San Francisco’s “Twitter Town” is a four-block stretch along Market Street from Seventh to 11th streets that is now considered ground zero for the “digerati” venture capital crowd. Trendy restaurants, murals on the walls and lots of coffee shops power millennial tech workers’ 24-hours-a-day hum. But Twitter Town is also reportedly one of the filthiest sectors of the town.
Out of 366 sites and 184 routes in San Francisco, Twitter Town was just awarded the booby prize as the city’s dirtiest commercial corridor in the 2014, according to the latest Street and Sidewalk Maintenance Standards report.
But community leaders can celebrate that Twitter Town is not the smelliest spot in the city, it’s only tied for “worst odor“. Twitter Town will have to share that dubious “honor” with Taylor Street, between Market Street and O’Farrell Street.
The City of San Francisco in 2011 used tax incentives in the Central Market/Tenderloin Payroll Tax Exclusion to rehabilitate 77 dilapidated warehouse buildings. The incentives included up to 8 years of 1.5% annual “Payroll Tax Exclusion” thru April 20, 2019.
The biggest catch turned out to be Twitter, which moved into the old wholesale Furniture Mart building at Ninth and Market streets in 2012. The deal with Twitter was initially met with skepticism by Silicon Valley types, but soon Danish help-desk support software maker Zendesk and a slew of new tech and arts ventures piled in to the box.
Officials for years have been hammered with complaints about the fact that only 58% of residential sidewalks and 55% of commercial sidewalks pass in San Francisco pass the city’s zero tolerance policy for feces, condoms and hypodermic needles.
The Department of Public Works has been showing up each morning at 4:30 a.m. with a battalion of street sweepers, steam cleaners, green machines and alley crews to police and disinfect the sidewalks and gutters. But the next morning, the filth is back.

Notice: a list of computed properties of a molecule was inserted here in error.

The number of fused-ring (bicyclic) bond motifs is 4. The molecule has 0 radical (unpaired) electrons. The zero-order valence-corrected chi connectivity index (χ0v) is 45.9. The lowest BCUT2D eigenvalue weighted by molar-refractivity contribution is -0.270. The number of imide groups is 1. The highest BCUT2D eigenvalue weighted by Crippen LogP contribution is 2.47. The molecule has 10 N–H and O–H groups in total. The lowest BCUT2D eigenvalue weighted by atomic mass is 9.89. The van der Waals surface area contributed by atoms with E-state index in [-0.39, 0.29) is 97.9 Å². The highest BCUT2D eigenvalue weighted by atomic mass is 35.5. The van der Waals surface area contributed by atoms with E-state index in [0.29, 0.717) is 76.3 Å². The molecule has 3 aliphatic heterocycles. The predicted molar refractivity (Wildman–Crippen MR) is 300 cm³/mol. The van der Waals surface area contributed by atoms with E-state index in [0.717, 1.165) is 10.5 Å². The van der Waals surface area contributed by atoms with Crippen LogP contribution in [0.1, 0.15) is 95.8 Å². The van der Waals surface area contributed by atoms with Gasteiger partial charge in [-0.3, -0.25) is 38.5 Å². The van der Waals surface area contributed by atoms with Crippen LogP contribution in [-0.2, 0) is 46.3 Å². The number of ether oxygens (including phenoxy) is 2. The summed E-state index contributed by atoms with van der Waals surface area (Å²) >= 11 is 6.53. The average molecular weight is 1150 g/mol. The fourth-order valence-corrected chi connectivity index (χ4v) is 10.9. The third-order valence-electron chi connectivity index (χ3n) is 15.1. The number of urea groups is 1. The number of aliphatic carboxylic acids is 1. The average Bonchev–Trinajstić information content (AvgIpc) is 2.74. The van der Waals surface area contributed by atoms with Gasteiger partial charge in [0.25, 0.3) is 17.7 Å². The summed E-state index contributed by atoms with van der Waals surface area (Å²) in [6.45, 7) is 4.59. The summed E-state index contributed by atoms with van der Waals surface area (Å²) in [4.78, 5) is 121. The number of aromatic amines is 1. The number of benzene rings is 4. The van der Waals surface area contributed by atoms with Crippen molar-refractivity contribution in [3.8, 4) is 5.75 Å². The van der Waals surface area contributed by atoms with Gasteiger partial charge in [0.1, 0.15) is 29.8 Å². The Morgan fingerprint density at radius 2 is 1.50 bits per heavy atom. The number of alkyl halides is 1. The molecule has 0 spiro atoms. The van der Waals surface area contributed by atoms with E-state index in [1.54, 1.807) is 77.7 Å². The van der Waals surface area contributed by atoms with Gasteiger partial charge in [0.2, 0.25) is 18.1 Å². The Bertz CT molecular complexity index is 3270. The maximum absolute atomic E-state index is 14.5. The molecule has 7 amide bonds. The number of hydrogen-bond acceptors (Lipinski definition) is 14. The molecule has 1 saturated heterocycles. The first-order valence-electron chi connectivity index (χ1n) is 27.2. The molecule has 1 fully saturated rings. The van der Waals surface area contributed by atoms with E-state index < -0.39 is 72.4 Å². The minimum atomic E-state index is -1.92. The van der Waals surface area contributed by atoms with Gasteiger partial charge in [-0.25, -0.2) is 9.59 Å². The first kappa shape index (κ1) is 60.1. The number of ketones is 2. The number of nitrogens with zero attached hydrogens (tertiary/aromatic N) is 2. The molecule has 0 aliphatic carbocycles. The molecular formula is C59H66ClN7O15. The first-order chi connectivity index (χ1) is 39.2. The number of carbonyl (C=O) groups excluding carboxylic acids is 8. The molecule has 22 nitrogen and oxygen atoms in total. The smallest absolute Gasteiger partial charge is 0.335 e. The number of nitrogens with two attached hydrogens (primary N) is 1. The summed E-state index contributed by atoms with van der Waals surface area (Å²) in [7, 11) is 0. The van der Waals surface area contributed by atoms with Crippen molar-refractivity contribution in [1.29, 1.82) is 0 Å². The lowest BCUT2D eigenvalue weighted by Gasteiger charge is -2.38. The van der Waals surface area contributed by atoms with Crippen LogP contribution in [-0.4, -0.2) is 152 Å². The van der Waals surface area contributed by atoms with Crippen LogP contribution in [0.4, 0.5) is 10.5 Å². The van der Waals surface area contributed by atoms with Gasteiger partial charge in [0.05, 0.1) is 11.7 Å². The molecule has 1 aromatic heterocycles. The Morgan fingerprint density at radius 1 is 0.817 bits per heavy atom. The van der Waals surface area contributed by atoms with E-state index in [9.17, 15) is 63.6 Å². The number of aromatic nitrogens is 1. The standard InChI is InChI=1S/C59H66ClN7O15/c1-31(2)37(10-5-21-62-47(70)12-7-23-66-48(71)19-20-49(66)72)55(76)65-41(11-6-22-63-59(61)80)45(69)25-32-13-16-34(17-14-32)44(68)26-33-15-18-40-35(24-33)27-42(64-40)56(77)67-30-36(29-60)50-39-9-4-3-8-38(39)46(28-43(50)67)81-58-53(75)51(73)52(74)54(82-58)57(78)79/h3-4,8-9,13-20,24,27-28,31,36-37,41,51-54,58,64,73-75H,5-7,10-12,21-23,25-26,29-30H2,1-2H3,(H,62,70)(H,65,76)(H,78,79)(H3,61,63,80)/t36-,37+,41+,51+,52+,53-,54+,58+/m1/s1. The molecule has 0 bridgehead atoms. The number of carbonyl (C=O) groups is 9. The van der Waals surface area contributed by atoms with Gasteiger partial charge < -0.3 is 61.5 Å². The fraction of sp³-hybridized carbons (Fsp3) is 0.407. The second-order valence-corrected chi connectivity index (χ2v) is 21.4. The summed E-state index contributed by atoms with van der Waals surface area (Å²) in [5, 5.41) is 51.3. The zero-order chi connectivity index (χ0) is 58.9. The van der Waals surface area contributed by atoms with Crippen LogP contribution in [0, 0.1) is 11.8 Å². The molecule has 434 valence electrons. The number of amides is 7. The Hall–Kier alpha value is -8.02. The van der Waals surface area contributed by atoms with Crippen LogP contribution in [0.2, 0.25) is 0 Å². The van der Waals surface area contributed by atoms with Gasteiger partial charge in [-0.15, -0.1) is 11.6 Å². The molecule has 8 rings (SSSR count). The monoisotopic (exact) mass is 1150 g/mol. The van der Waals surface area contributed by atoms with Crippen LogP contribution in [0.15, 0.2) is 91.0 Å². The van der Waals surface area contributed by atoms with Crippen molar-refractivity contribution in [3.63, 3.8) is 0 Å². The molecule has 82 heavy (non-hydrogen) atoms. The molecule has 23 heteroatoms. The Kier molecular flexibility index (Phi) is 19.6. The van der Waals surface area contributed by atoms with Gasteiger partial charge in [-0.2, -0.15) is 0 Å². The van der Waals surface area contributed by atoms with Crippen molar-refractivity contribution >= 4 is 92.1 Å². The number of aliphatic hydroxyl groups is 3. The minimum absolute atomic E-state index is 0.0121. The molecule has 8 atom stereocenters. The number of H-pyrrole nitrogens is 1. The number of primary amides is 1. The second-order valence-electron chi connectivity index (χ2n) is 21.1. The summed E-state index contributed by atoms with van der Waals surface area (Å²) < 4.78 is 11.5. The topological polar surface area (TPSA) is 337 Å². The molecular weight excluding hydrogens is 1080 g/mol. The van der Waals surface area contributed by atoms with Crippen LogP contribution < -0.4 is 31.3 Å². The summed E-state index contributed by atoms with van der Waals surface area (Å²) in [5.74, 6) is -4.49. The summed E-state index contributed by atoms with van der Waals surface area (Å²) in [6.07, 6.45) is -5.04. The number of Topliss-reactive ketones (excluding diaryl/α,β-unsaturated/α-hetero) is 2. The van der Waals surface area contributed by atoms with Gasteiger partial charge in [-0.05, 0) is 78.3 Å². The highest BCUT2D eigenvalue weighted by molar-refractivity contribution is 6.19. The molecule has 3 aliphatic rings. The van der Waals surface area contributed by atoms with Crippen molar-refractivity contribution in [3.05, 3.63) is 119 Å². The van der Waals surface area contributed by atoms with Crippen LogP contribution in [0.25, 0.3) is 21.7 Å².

In hopes that shame might be a more effective way to get residents to keep the city cleaner, the City Controller’s Office appointed ten health inspectors to evaluate and score on a multi-point ratings system every commercial and residential community in the city for litter, grime, dumped trash and bad smells. With a worst possible score for “Dirtiest Commercial Street” of 3.00, Twitter Town set the bar with a score of 2.93.
San Francisco started its high-tech tax breaks with the intention of converting run down commercial sectors of the city into upscale “Nerdistan” clusters of high-tech industries. It was expected that the new workforce would be almost entirely college educated professionals and technicians that are associated with similar suburban locations in Silicon Valley.
As an urban planning initiative, Twitter Town has been a great financial success by turning a largely abandoned area into a hot-bed of corporate and venture capital funding. But if the goal was to clean up the community, San Franciscans are learning that hordes of high-tech Nerdistan workers may not be enough to undo serious bad hygiene.
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